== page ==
Caloundra Motorcycle Mechanics

Our fully equiped motorcycle workshop ensures the highest level of service, performance and repairs practices, to all brands and models. Our technicians take great pride in attaining the highest standards of workmanship.This about the Honda.The current crop of Supersport 600cc class represents a set of sport bikes that have been involved in a perpetual conflict for the last 15 or so years. Luckily for us, this prolonged battle has seen some evolutionary changes that for some companies have meant race championships under their belt and for others, sales domination.Honda is looking to head those particular food chains with the current rendition of the revered CBR600. A bike, Honda would like to politely remind you, has sold very well, thank you very much and a bike that won all nine races of its first season back in ’87. The common denominator of that first Hurricane and it’s subsequent F2, F3 and F4 championship winning brothers, was that it was a street bike from the very start – converted to a race bike to dominate at the track near you.
Well, the new RR is different from the above successful family; it has been designed as race bike first, and shares technology direct from Val Rossi’s GP bike, the current MotoGP dominating RC211V. Take a look at the rear swinger – look familiar? That’s because it’s the same setup on the RC211V – more on that later. The new 600RR also shares a common fuel injection set up as the RC, with duel fuel injectors injecting.Now, lucky for us, Honda have seen fit to continue offering last years excellent F4i, to those who don’t need or want the latest and greatest race rep. However, if you want to be on the cutting edge of sport bike technology, this RR is for you. Sure, it’s not unusual to see racetrack technology trickle down to the street, but when was the last time you saw this years race innovations on this years street bikes? Never, my sporty and feisty friends – This bike is as advanced as it is focused.

Obviously this 600 class is a gossip filled cauldron and all I’ve heard over the last couple of months from the Supersport faithful is “inverted” this, and “radial” that. Sure upside-downies look good but Conventional forks can offer advantages over inverted types, especially when you’re talking about the beefy 45mm set on the new RR, up two mill’ from last year and the biggest on any production Honda 600. However the most innovative part about the RR is the rear shock set-up.

Honda have taken a complete 180 stance over this side of development, they realized that most problems with current motorcycle geometry come from the rear not the front. On a conventional rear set-up the rear compresses under acceleration, specifically whilst twisting the loud handle out of a turn, this compression is using valuable shock stroke and should you encounter a small dip or bump, loss of traction can occur. The result? Highside City, and you are the Mayor. An inverted fork set-up couldn’t possibly save you from this one, tough guy.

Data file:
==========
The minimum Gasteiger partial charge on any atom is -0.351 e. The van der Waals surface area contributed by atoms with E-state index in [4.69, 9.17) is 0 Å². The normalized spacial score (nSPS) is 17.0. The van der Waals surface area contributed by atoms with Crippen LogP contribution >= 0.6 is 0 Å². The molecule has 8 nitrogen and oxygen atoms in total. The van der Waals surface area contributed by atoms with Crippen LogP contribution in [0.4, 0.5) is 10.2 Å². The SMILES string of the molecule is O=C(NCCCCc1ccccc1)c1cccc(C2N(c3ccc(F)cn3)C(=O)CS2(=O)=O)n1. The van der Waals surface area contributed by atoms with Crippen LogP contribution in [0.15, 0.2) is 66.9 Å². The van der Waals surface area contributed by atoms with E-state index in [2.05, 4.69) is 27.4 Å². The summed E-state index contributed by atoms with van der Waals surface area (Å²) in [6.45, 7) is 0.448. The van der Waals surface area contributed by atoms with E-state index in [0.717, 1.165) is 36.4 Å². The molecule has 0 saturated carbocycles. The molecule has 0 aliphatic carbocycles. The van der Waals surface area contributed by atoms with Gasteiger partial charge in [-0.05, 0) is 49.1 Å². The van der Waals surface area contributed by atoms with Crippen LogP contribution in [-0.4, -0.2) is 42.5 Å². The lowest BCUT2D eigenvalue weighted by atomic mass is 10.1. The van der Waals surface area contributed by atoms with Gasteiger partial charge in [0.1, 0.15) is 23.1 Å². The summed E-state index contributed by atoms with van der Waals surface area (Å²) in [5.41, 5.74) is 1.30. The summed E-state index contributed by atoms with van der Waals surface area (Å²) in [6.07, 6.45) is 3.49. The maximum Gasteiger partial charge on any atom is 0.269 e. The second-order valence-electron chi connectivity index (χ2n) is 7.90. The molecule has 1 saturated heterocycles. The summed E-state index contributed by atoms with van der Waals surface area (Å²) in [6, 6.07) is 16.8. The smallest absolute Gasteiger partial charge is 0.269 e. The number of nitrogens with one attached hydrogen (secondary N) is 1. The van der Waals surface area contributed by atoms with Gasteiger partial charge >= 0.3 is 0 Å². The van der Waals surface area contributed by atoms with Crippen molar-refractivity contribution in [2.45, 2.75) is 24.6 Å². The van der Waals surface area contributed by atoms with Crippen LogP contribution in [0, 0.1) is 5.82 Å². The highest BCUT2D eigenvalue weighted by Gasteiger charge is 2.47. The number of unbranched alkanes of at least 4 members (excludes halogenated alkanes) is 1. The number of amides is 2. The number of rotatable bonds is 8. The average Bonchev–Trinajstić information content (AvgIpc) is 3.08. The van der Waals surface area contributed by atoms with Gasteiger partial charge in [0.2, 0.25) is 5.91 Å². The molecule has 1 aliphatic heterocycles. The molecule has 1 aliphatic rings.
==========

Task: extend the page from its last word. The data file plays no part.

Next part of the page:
Honda’s answer comes in the form of a revised linkage that sees the top of the shock anchored to the swingarm, not to the frame. A few positive effects occur as a by-product of this thinking, the frame is less stressed and with a new manufacturing process that allows engineers to create hollow die-cast members that are lighter and airier, this less stress also results in less bracing, less bracing allows room for incidentals, like a lower gas tank, which in turn allows a bigger airbox. The knee bone is attached to the thighbone; the thighbone is attached to the hipbone…

Anyway, enough of this sleepy stuff let’s go ride one. The venue is Fast Freddie’s house of speed, Las Vegas Motor Speedway. I’ve been here a few times so less effort was spent on track orientation, more on going as fast as my motor-neuron skills would allow me. Dunlop was present and the bikes were fitted with the D208 ZR OEM street tires for the mornings sessions, Honda were the consummate host and had them wrapped in hot, sweaty tire warmers to help with the total opposite in weather conditions here in the Nevada desert facility.

The bike felt quite small in stature, and I felt perched nice and high looking down onto the redesigned instrumentation. The tachometer is now central with the fuel bars and idiot lights either side. As I moved into the open pit area, I immediately went into tire scrub mode and swept the bike side to side to scuff up the virgin tread. The bike moved so well that I nearly fell over and then repeated the same thing on the opposite side with my counter correction. The bike is absolutely effortless in side-to-side transitions both at speed and with my silly, potentially embarrassing, tire warming pit stunts.

Off into the racetrack the bike was all that was promised and more. The Honda staff begged (or was it egged?) us to get on the throttle as early as we dare to demonstrate the rear suspension action and traction. Nobody dares MikeE and I soon had the bike overpowering the street tires, especially when race warm and with the consequent slides, one at triple digit speeds, soon had me hiding at the back of the pit garage pretending that I was looking for something (my nerve?) I don’t remember being able to overpower the OEM tire on the last version, so let that be a strong indication on power difference. I was also dragging a peg in a couple of places so I had my personal technician (no, really) add a tad more preload, a smidgen of compression, and a dollop of rebound – all to thoroughly confuse the guy and impress him with my suspension tweaking vocabulary and cooking skills.

At Straight Auto Care, we understand the value of honesty and pride ourselves on providing a local affordable mechanical service to both private and commercial customers.

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